STATEMENT OF JOSEPH RIGOBERT: ADDRESSED TO THE ADVOCATE WHO DEFENDED HIM AT HIS TRIAL
Respected Sir,—On the twenty-seventh of February I was sent, on business connected with the stables at Maison Rouge, to the city of Metz. On the public promenade I met a magnificent woman. Complexion, blond. Nationality, English. We mutually admired each other; we fell into conversation. (She spoke French perfectly—with the English accent.) I offered refreshment; my proposal was accepted. We had a long and interesting interview—we discovered that we were made for each other. So far, Who is to blame?
Is it my fault that I am a handsome man—universally agreeable as such to the fair sex? Is it a criminal offense to be accessible to the amiable weakness of love? I ask again, Who is to blame? Clearly, nature. Not the beautiful lady—not my humble self.
To resume. The most hard-hearted person living will understand that two beings made for each other could not possibly part without an appointment to meet again.
I made arrangements for the accommodation of the lady in the village near Maison Rouge. She consented to honor me with her company at supper, in my apartment at the stables, on the night of the twenty-ninth. The time fixed on was the time when the other servants were accustomed to retire—eleven o'clock.
Among the grooms attached to the stables was an Englishman, laid up with a broken leg. His name was Francis. His manners were repulsive; he was ignorant of the French language. In the kitchen he went by the nickname of the "English Bear." Strange to say, he was a great favorite with my master and my mistress. They even humored certain superstitious terrors to which this repulsive person was subject—terrors into the nature of which I, as an advanced freethinker, never thought it worth my while to inquire.
On the evening of the twenty-eighth the Englishman, being a prey to the terrors which I have mentioned, requested that one of his fellow servants might sit up with him for that night only. The wish that he expressed was backed by Mr. Fairbank's authority. Having already incurred my master's displeasure—in what way, a proper sense of my own dignity forbids me to relate—I volunteered to watch by the bedside of the English Bear. My object was to satisfy Mr. Fairbank that I bore no malice, on my side, after what had occurred between us. The wretched Englishman passed a night of delirium. Not understanding his barbarous language, I could only gather from his gesture that he was in deadly fear of some fancied apparition at his bedside. From time to time, when this madman disturbed my slumbers, I quieted him by swearing at him. This is the shortest and best way of dealing with persons in his condition.
On the morning of the twenty-ninth, Mr. Fairbank left us on a journey. Later in the day, to my unspeakable disgust, I found that I had not done with the Englishman yet. In Mr. Fairbank's absence, Mrs. Fairbank took an incomprehensible interest in the question of my delirious fellow servant's repose at night. Again, one or the other of us was to watch at his bedside, and report it, if anything happened. Expecting my fair friend to supper, it was necessary to make sure that the other servants at the stables would be safe in their beds that night. Accordingly, I volunteered once more to be the man who kept watch. Mrs. Fairbank complimented me on my humanity. I possess great command over my feelings. I accepted the compliment without a blush.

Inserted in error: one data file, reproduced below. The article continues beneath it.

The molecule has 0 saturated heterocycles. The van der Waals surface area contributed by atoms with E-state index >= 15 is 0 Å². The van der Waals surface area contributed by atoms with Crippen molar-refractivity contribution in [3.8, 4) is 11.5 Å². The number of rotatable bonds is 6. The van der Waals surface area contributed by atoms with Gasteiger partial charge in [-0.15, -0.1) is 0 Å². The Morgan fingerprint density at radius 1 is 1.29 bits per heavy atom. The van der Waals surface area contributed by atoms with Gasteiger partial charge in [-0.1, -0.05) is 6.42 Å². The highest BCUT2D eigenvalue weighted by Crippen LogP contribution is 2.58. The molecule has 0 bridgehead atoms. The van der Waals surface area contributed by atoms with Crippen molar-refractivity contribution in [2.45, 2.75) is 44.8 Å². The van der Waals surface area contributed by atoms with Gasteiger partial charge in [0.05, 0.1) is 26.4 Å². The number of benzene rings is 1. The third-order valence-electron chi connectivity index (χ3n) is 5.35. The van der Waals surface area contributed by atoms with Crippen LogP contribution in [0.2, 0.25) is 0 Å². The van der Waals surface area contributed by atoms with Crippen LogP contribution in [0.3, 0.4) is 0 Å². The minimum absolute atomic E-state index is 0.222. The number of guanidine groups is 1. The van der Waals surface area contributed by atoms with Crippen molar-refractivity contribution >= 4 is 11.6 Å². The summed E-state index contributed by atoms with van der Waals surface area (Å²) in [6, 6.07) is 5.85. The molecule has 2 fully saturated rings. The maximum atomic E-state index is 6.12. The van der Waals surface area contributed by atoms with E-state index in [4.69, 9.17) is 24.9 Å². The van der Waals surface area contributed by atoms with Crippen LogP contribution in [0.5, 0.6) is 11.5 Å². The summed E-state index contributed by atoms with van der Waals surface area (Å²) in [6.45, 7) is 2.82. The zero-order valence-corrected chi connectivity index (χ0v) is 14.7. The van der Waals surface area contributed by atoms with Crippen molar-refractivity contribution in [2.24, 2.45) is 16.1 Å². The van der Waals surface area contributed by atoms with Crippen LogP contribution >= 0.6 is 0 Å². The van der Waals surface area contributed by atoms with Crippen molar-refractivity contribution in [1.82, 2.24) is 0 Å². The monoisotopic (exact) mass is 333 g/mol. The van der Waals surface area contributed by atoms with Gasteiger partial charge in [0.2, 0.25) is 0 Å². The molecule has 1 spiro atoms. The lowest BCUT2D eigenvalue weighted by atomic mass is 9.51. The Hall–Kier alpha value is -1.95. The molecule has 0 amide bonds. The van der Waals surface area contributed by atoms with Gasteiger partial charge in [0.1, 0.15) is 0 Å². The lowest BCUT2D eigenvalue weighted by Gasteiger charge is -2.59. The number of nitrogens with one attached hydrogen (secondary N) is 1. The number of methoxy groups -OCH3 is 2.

Twice, after nightfall, my mistress and the doctor (the last staying in the house in Mr. Fairbank's absence) came to make inquiries. Once before the arrival of my fair friend—and once after. On the second occasion (my apartment being next door to the Englishman's) I was obliged to hide my charming guest in the harness room. She consented, with angelic resignation, to immolate her dignity to the servile necessities of my position. A more amiable woman (so far) I never met with!
After the second visit I was left free. It was then close on midnight. Up to that time there was nothing in the behavior of the mad Englishman to reward Mrs. Fairbank and the doctor for presenting themselves at his bedside. He lay half awake, half asleep, with an odd wondering kind of look in his face. My mistress at parting warned me to be particularly watchful of him toward two in the morning. The doctor (in case anything happened) left me a large hand bell to ring, which could easily be heard at the house.
Restored to the society of my fair friend, I spread the supper table. A pâté, a sausage, and a few bottles of generous Moselle wine, composed our simple meal. When persons adore each other, the intoxicating illusion of Love transforms the simplest meal into a banquet. With immeasurable capacities for enjoyment, we sat down to table. At the very moment when I placed my fascinating companion in a chair, the infamous Englishman in the next room took that occasion, of all others, to become restless and noisy once more. He struck with his stick on the floor; he cried out, in a delirious access of terror, "Rigobert! Rigobert!"
The sound of that lamentable voice, suddenly assailing our ears, terrified my fair friend. She lost all her charming color in an instant. "Good heavens!" she exclaimed. "Who is that in the next room?"
"A mad Englishman."
"Compose yourself, my angel. I will quiet him."
The lamentable voice called out on me again, "Rigobert! Rigobert!"
My fair friend caught me by the arm. "Who is he?" she cried. "What is his name?"